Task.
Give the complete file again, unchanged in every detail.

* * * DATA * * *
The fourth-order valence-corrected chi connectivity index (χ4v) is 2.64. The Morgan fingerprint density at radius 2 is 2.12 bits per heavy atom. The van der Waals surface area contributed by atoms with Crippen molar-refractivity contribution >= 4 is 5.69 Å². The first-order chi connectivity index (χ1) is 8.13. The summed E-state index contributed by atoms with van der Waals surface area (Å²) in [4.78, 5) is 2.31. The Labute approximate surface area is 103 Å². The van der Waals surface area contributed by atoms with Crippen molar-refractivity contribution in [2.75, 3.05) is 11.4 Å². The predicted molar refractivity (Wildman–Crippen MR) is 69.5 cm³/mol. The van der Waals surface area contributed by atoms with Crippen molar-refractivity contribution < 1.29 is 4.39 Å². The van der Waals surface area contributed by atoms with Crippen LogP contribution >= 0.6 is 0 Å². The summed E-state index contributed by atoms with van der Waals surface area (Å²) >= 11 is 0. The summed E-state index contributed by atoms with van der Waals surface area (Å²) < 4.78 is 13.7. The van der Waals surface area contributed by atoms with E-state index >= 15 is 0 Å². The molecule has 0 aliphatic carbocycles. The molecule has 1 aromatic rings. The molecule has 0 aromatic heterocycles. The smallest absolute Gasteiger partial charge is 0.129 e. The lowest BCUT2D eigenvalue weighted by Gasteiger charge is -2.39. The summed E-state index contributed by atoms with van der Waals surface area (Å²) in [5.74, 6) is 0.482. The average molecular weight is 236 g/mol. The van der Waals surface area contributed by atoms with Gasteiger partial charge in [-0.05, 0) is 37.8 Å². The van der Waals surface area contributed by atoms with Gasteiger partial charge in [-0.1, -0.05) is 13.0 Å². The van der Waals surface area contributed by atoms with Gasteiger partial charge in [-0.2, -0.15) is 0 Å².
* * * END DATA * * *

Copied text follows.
The fourth-order valence-corrected chi connectivity index (χ4v) is 2.64. The Morgan fingerprint density at radius 2 is 2.12 bits per heavy atom. The van der Waals surface area contributed by atoms with Crippen molar-refractivity contribution >= 4 is 5.69 Å². The first-order chi connectivity index (χ1) is 8.13. The summed E-state index contributed by atoms with van der Waals surface area (Å²) in [4.78, 5) is 2.31. The Labute approximate surface area is 103 Å². The van der Waals surface area contributed by atoms with Crippen molar-refractivity contribution in [2.75, 3.05) is 11.4 Å². The predicted molar refractivity (Wildman–Crippen MR) is 69.5 cm³/mol. The van der Waals surface area contributed by atoms with Crippen molar-refractivity contribution < 1.29 is 4.39 Å². The van der Waals surface area contributed by atoms with Crippen LogP contribution >= 0.6 is 0 Å². The summed E-state index contributed by atoms with van der Waals surface area (Å²) >= 11 is 0. The summed E-state index contributed by atoms with van der Waals surface area (Å²) < 4.78 is 13.7. The van der Waals surface area contributed by atoms with E-state index >= 15 is 0 Å². The molecule has 0 aliphatic carbocycles. The molecule has 1 aromatic rings. The molecule has 0 aromatic heterocycles. The smallest absolute Gasteiger partial charge is 0.129 e. The lowest BCUT2D eigenvalue weighted by Gasteiger charge is -2.39. The summed E-state index contributed by atoms with van der Waals surface area (Å²) in [5.74, 6) is 0.482. The average molecular weight is 236 g/mol. The van der Waals surface area contributed by atoms with Gasteiger partial charge in [-0.05, 0) is 37.8 Å². The van der Waals surface area contributed by atoms with Gasteiger partial charge in [-0.1, -0.05) is 13.0 Å². The van der Waals surface area contributed by atoms with Gasteiger partial charge in [-0.2, -0.15) is 0 Å².